Why it’s important to keep track of the little costs in your business, not just stock
It’s the time of year where suppliers and service providers tell us that prices are going up… The start of a new year, they have absorbed their own increases all of last year…blah blah!
We appreciate that all businesses need to earn a profit, but don’t let your lack of control on your costs impede on your profit margin… neglecting your cost control over several months can have a terrible (negative) effect on your business.
Don’t ignore the letters or emails
What do you do when you receive price increases from supplier for your stock? Correct answer is READ the email, go through each item you are stocking or need to order, and review if they have increased their RRP price too. Then TAKE action, update your own prices. You can do this discreetly by amending on your website or on stock in your shop, or you can announce that “due to price increases from your suppliers” you have had to take a review on your own prices.
But do you track your other costs too? As part of running a business, there are many other products that you purchase for your business: printer paper, pens, tea / coffee, subscriptions, networking meetings, website hosting, PayPal fees, app fees, postage, packaging supplies, labels, hangers, marketing costs… the list goes on.
But most businesses rarely have an idea on how much all these things cost, and certainly would have no clue as to when the price increased or how much the price would differ if they bought twice as much and got a bulk saving. Yet all these costs eat into your profit margins, call them cost of sales, running costs or overheads, they all impede on your bottom line.
Let’s take stationery costs… how much stationery do you use in your business? Not a lot? I beg to differ. Let’s take A4 white copier paper… we all use it, we buy it as we need it, but we seem to use a lot. We print dispatch notes, orders, reports & spreadsheets, and as much as we try to be paper free, we still use a reasonable amount of the A4 white paper.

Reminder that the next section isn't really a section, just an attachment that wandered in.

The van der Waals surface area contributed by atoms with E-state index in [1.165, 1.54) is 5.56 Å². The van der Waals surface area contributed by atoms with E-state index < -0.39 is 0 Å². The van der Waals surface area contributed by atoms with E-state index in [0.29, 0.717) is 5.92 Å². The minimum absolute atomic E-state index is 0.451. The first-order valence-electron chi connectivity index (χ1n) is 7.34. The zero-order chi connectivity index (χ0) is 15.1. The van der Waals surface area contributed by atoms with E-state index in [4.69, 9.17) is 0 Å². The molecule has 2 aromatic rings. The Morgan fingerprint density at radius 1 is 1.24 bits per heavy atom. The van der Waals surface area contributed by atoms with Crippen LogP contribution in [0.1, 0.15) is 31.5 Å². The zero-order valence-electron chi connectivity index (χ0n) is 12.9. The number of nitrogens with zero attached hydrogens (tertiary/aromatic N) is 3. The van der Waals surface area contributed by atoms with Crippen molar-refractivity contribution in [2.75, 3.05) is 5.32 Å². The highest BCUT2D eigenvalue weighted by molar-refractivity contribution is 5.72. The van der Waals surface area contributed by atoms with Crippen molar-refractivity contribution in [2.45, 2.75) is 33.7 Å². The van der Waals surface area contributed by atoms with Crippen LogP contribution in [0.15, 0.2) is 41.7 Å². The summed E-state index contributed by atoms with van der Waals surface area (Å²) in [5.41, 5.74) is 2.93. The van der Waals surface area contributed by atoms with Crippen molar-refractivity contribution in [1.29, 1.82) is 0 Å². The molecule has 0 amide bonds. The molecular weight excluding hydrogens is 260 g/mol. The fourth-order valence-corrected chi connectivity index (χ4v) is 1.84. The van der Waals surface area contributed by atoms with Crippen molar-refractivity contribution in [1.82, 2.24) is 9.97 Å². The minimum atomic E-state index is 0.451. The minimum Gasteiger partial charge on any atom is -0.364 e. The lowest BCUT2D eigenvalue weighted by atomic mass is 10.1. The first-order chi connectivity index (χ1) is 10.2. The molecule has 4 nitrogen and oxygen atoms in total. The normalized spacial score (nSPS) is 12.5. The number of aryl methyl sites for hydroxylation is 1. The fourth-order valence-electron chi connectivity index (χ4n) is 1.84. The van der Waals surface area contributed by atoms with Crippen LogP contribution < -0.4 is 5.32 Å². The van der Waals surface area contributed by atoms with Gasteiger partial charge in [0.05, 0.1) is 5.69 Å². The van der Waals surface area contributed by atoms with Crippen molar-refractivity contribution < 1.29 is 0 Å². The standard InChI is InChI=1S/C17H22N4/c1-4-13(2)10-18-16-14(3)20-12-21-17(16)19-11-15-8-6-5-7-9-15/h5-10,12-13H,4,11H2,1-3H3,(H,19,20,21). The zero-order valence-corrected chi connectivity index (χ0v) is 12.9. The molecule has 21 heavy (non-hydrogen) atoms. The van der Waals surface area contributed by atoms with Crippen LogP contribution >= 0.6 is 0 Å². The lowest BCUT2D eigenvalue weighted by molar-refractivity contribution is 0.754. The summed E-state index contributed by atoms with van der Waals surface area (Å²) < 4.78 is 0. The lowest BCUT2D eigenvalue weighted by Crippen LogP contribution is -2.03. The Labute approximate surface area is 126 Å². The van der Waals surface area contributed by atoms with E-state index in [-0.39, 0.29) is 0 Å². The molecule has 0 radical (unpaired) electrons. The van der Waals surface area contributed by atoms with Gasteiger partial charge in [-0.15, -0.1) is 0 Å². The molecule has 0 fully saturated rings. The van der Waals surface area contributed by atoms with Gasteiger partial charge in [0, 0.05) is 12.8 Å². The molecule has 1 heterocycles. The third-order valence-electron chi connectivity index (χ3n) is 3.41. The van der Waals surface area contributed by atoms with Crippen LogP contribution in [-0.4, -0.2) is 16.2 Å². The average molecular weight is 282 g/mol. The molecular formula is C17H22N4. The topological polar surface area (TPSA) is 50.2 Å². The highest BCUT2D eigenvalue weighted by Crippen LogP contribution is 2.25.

So, we buy 1 ream from Rymans, the cost for 500 sheets, 80gsm white A4 copies paper is £4.99. If we bought 5 of these a year, it would cost us £24.95
But if we bought 5 reams in a bulk box, in one purchase, from Staples, same spec, 80gsm A4, it would cost us £13.19 (£12.35 if we bought 2 boxes!), a saving in a year of £11.76. It doesn’t sound much, but if you applied this thought process to many other items in your business, you will most certainly be surprised at how much you are spending, but also have the potential to save if you buy more carefully, shop around and buy in bulk.
And there’s services to be aware of….
Services are another cost drain… sending parcels, bank charges, website hosting are all sneaky little costs that can easily get out of control. Who knew that some banks charge per transaction, or that your website hosting had automatically renewed before you had a chance to check it, or that postage rates have increased by 40p???? Each of these little increases all add up and eventually we realise that we didn’t pass on these increases to the customer by updating our own retail prices.
To conclude, set yourself a spreadsheet, note down all the products and services you source, how many you buy and the last cost you saved. Then grab a coffee and shop around… you’ll be amazed at how much you can save.
Still not sure how you should be monitoring your costs? Why not book a 1:1 power hour with me, take a look at how I work and support small businesses just like yours http://www.rbqconsultancy.co.uk/small-and-medium-businesses/